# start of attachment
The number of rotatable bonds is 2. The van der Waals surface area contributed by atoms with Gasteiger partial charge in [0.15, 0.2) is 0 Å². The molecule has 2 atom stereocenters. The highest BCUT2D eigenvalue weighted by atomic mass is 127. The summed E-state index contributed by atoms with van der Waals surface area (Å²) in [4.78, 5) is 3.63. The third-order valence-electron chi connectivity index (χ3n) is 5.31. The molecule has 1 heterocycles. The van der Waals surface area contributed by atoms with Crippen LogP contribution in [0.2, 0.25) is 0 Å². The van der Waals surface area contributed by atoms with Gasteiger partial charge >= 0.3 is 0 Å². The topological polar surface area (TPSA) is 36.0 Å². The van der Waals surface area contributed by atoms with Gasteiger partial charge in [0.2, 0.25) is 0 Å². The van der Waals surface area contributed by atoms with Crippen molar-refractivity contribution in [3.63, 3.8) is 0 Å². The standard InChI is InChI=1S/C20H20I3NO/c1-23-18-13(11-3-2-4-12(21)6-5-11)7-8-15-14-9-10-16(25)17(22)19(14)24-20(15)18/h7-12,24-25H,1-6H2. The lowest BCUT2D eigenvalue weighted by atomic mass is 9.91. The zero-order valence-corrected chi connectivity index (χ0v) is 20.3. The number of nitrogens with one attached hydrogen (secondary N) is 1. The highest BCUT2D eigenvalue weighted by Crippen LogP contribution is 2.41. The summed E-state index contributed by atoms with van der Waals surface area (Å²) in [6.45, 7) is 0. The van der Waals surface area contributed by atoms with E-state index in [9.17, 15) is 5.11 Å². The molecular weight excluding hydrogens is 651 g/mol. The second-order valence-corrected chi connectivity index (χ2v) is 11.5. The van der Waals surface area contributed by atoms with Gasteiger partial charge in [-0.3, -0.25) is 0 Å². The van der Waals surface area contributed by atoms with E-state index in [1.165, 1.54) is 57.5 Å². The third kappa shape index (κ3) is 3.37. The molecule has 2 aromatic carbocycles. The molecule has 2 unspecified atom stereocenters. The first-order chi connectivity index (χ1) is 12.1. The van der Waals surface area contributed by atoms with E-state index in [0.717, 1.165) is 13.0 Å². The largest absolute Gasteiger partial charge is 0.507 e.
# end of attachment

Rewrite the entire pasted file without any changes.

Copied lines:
The number of rotatable bonds is 2. The van der Waals surface area contributed by atoms with Gasteiger partial charge in [0.15, 0.2) is 0 Å². The molecule has 2 atom stereocenters. The highest BCUT2D eigenvalue weighted by atomic mass is 127. The summed E-state index contributed by atoms with van der Waals surface area (Å²) in [4.78, 5) is 3.63. The third-order valence-electron chi connectivity index (χ3n) is 5.31. The molecule has 1 heterocycles. The van der Waals surface area contributed by atoms with Crippen LogP contribution in [0.2, 0.25) is 0 Å². The van der Waals surface area contributed by atoms with Gasteiger partial charge >= 0.3 is 0 Å². The topological polar surface area (TPSA) is 36.0 Å². The van der Waals surface area contributed by atoms with Gasteiger partial charge in [0.2, 0.25) is 0 Å². The van der Waals surface area contributed by atoms with Crippen molar-refractivity contribution in [3.63, 3.8) is 0 Å². The standard InChI is InChI=1S/C20H20I3NO/c1-23-18-13(11-3-2-4-12(21)6-5-11)7-8-15-14-9-10-16(25)17(22)19(14)24-20(15)18/h7-12,24-25H,1-6H2. The lowest BCUT2D eigenvalue weighted by atomic mass is 9.91. The zero-order valence-corrected chi connectivity index (χ0v) is 20.3. The number of nitrogens with one attached hydrogen (secondary N) is 1. The highest BCUT2D eigenvalue weighted by Crippen LogP contribution is 2.41. The summed E-state index contributed by atoms with van der Waals surface area (Å²) in [6.45, 7) is 0. The van der Waals surface area contributed by atoms with E-state index in [9.17, 15) is 5.11 Å². The molecular weight excluding hydrogens is 651 g/mol. The second-order valence-corrected chi connectivity index (χ2v) is 11.5. The van der Waals surface area contributed by atoms with Gasteiger partial charge in [-0.3, -0.25) is 0 Å². The van der Waals surface area contributed by atoms with E-state index in [1.165, 1.54) is 57.5 Å². The third kappa shape index (κ3) is 3.37. The molecule has 2 aromatic carbocycles. The molecule has 2 unspecified atom stereocenters. The first-order chi connectivity index (χ1) is 12.1. The van der Waals surface area contributed by atoms with E-state index in [0.717, 1.165) is 13.0 Å². The largest absolute Gasteiger partial charge is 0.507 e.